House Speaker Paul Ryan said Thursday that, during his recent trip to the Middle East, he heard many complaints about President Barack Obama’s leadership, Politico reports.
Days after ruling himself out of White House contention, Ryan discussed his recent tour of the Middle East, which included a stop in Israel, and echoed complaints from foreign leaders about Obama's foreign policy, as well as about Donald Trump's rhetoric.
Speaking to a group of foreign policy reporters in his Capitol office about his trip, Ryan said, "I felt like our allies needed reassurance that we… value these friendships and partnerships.”
Asked if leaders in the countries he visited — Israel, Jordan, Egypt and Saudi Arabia — had raised qualms about Trump, Ryan said, "Sure, I got it."
He added that Arab officials cited his condemnation in December of Trump's call for halting Muslim immigration into the U.S.
"People over there knew about it and thanked me for doing it," Ryan said, according to Politico. "I didn't realize people paid this close attention to it."
Ryan seemed more interested in repeating complaints about President Obama than in ones about Trump, noted Politico.
He said anxieties of Middle East allies were stoked by a recent Atlantic magazine article in which Obama complained about "free riders" who enjoy U.S. protection without contributing more to global security, and said that arch-rivals Saudi Arabia and Iran "need to find an effective way to share the neighborhood."
"I can't tell you how often I heard about that Atlantic article," Ryan said. "It was quoted to me verbatim by heads of state…. It's rattled our allies."
Ryan, who traveled with a delegation of House members, said his meetings included a two-hour session with Saudi Arabia's defense minister Mohammad bin Salman, the 30-year-old son of the Saudi king, as well as Egyptian President Abdel Fattah Al-Sisi.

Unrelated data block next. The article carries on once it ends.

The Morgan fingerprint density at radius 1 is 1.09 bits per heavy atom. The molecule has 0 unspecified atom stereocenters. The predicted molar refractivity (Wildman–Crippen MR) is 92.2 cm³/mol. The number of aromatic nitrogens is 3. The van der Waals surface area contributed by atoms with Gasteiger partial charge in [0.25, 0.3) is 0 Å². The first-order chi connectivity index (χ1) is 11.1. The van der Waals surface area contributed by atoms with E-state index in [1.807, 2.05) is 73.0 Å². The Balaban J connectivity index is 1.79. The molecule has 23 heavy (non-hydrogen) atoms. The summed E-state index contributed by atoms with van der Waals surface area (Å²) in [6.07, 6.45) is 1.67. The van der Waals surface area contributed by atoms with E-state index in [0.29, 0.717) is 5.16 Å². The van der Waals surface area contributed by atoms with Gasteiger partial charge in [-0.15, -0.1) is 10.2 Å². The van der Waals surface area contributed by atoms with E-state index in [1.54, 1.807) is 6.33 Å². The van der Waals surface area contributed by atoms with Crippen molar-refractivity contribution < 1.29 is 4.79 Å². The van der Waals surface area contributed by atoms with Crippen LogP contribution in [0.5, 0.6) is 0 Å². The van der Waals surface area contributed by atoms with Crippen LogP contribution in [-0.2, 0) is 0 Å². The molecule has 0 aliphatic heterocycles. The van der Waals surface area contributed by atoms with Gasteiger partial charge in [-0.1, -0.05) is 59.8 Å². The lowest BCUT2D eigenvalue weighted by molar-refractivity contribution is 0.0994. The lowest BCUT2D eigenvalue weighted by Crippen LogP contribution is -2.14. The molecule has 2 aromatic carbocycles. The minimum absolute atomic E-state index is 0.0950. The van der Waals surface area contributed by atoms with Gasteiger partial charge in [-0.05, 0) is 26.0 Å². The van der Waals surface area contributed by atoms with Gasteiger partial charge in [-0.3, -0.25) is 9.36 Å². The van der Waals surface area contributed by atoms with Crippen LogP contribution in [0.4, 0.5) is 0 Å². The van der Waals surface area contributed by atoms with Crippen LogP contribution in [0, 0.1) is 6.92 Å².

While he made little mention of Israel in his remarks, Ryan did stress he was opposed to a potential move at the United Nations by the Obama administration that might set the outline of a peace settlement between Israel and the Palestinians.
"We've got to make sure nothing funny happens at the UN to short-circuit a two-state solution by those two states," Ryan said, according to Politico.
The comments came as State Department spokesman John Kirby refused to say whether or not Washington would support a Palestinian Authority (PA) proposal for a United Nations resolution to condemn Israeli “settlement building” — but ruled nothing out.
"We understand that there is an early draft that the Palestinians have shared informally in New York," said Kirby, adding, "I'm not going to comment on an informal draft resolution. Nothing has been formally introduced or circulated at the Security Council.”
PA officials have in recent days been circulating a draft resolution that would deem Israeli communities in Judea and Samaria “illegal” and “an obstacle” to a peace deal based on two states living side by side within agreed borders.
It demands that Israel "immediately and completely" cease all “settlement activities.”